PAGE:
The aim of the project is to examine how much value is lost, among other things, due to loose fillets, and to confirm the effect of different muscle qualities on the processing and further utilization of farmed cod.
Cod farming is growing rapidly in the Nordic countries. In 2001, production was 1,000 tonnes of cod, but increased to 15,000 tonnes in 2008. It is expected that 35,000 tonnes will be produced in 2010 and that more will be processed into fillets. In order to create a competitive product, production costs need to be reduced, and in this context it is important to reduce the cost of the mature fish and increase utilization. Until now, most emphasis has been placed on growth and survival, but less attention has been paid to quality and end products of farmed cod. This has affected production methods in terms of year-round production and slaughter. The market demand for a product of high and stable quality in the quantity demanded by the market has made farmed cod a raw material that many customers have high expectations of. It is important that developments in the production of farmed cod take into account the wishes of the market, with quality characteristics such as white fish flesh, size and freshness.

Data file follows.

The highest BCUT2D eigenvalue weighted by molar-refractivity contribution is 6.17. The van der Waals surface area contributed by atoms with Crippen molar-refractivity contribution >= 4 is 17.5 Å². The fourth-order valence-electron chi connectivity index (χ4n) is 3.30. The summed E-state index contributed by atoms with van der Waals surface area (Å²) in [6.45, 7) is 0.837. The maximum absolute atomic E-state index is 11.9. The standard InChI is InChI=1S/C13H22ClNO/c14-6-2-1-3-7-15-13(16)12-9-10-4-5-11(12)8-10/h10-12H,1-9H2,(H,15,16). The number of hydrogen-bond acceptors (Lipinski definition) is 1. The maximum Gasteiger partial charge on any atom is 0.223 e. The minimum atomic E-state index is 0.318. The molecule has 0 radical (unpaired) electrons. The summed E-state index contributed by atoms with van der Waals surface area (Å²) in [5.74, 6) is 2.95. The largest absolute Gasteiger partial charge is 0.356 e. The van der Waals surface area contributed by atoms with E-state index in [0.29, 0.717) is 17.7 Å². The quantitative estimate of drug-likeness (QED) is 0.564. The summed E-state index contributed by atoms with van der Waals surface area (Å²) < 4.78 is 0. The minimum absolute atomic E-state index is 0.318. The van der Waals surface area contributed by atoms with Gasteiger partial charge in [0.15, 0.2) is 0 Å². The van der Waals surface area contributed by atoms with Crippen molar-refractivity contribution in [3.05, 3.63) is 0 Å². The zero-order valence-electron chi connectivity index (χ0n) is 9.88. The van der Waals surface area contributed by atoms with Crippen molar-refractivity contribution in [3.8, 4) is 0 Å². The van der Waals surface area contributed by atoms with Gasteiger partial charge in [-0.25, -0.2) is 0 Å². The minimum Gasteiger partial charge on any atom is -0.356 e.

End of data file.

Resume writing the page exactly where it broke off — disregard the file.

The aim of the project is to examine how much value is lost, for example due to loosening in fillets, and to confirm the effect of different muscle qualities on the processing and further utilization of farmed cod.